Solutions to the problem of using sudo caused by Ubuntu’s wrong modification of sudoers

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When using Ubuntu, we often use the sudo command. However, when using Ubuntu users to log in and use the sudo command, we often need to enter a password. For convenience, we may modify the/etc/sudors file under the root user so that the sudo command does not need to enter a password. At this time, it is inevitable to enter an error, resulting in the sudo command not being used, An error similar to the following appears

	>>> /etc/sudoers: syntax error near line 31 <<<
	sudo: parse error in /etc/sudoers near line 31
	sudo: no valid sudoers sources found, quitting
	sudo: unable to initialize policy plugin

Sudo doesn’t work. Under Ubuntu, you usually don’t set the root password, so you can’t enter the root user at all.

At this time, the normal way is to restart the system, enter grub interface, then enter recovery mode, modify sudors file, and restart the system.

But sometimes, the host is not controlled by itself, and only has the permission of SSH login system.

At this time, the following method is the Savior:

Use the following command to edit the sudoers file

pkexec visudo

However, the following errors were reported:

==== AUTHENTICATING FOR org.freedesktop.policykit.exec ===
Authentication is needed to run `/usr/sbin/visudo' as the super user
Authenticating as: ceshi,,, (ceshi)
polkit-agent-helper-1: error response to PolicyKit daemon: GDBus.Error:org.freedesktop.PolicyKit1.Error.Failed: No session for cookie
Error executing command as another user: Not authorized

This incident has been reported.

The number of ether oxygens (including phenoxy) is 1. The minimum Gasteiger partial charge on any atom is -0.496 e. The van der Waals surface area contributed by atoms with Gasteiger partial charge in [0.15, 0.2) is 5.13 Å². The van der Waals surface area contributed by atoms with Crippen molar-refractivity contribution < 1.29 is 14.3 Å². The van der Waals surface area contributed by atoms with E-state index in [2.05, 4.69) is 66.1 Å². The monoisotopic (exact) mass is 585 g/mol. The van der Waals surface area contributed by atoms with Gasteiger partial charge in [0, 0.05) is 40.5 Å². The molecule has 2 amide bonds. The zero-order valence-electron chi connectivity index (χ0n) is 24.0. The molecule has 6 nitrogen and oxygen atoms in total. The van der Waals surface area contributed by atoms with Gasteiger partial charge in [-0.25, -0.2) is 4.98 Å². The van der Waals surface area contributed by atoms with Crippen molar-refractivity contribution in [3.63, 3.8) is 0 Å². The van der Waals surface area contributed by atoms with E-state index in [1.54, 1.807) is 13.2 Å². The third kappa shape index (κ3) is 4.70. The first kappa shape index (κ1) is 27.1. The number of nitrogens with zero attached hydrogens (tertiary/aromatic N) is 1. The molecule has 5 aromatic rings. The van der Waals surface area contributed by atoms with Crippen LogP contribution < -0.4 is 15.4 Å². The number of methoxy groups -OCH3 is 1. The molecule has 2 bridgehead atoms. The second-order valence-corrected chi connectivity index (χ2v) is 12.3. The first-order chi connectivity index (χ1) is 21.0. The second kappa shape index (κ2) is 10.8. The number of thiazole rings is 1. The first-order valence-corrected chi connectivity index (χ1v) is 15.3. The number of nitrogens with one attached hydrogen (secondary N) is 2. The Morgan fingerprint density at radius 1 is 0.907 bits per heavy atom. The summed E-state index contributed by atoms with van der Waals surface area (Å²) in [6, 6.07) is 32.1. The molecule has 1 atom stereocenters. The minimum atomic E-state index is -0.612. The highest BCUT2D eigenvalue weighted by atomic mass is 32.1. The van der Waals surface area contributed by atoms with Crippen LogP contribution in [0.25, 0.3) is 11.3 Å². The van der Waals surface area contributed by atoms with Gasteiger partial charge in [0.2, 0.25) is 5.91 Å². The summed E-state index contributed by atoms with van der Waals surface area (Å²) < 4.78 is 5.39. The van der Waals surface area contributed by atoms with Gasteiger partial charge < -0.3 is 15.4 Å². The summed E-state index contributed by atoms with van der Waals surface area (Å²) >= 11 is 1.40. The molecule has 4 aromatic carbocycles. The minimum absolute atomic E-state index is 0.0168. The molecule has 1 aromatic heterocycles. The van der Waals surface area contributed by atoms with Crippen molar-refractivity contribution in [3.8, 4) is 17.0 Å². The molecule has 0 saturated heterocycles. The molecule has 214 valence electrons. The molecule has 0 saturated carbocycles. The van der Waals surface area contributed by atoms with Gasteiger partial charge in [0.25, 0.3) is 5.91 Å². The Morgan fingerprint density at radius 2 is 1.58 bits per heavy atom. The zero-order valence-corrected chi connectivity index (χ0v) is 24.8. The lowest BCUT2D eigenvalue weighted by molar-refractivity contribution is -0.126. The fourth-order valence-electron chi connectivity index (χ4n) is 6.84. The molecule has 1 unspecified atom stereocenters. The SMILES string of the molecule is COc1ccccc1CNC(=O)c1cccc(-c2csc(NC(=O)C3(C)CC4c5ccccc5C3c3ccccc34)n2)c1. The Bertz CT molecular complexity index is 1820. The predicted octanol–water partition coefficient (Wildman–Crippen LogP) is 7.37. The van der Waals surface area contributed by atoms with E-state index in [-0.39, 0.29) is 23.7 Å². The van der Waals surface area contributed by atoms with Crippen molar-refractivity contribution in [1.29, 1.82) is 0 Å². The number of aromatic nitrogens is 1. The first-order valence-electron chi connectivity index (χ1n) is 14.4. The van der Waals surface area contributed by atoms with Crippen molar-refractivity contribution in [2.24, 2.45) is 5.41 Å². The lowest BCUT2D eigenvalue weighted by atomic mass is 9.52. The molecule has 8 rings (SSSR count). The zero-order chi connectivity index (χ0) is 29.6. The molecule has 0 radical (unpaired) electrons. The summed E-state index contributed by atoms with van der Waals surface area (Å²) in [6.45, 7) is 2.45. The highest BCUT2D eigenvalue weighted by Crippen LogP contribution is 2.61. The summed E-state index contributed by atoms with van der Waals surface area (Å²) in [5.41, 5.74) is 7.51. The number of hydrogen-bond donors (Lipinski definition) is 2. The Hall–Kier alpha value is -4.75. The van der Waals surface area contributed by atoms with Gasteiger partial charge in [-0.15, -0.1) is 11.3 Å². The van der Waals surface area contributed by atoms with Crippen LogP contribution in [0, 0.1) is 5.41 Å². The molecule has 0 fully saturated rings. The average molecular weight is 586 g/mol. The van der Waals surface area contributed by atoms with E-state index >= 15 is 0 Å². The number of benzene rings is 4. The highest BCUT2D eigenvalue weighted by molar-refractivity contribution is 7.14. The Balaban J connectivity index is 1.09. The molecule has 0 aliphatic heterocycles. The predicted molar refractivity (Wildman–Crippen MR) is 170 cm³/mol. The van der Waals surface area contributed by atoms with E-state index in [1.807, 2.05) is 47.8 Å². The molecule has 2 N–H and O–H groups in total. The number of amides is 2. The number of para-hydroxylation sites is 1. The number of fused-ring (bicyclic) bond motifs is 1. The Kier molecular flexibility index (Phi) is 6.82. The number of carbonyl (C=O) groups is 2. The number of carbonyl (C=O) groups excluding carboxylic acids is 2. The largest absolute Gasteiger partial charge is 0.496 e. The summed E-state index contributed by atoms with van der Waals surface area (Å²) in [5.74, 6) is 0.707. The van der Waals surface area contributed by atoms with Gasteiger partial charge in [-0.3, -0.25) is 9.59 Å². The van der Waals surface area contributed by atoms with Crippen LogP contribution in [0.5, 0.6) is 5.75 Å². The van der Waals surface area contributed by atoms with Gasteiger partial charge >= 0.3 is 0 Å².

What should I do?What’s the problem?I don’t know. The correct opening mode is as follows:

1. Open the two SSH terminals and log in with the Ubuntu user

2. Enter the following command at the first terminal to get PID

echo $$

3. At the second terminal, enter:

pkttyagent --process {pid}

Here {PID} is the PID value obtained in the second part (PS: remember to remove {})

4. At this time, the second terminal will be stuck, and input the following at the first terminal:

pkexec visudo

5. Then, the second terminal is also the card owner. When you return to the first terminal, you will be prompted to enter the current user password and enter the

6. OK, after inputting the password, the first terminal card is owned. When you go back to the second terminal, you will find that the content of sudoers appears. If there is any editing error, just save it.

7. Complete the task, modify it, and find that you can continue to use the sudo command, over

PS: the editor used here is nano. Here is a simple way to save nano:

To exit in edit mode under Linux, press Ctrl + X, there are two situations:
① if the file is not modified, exit directly

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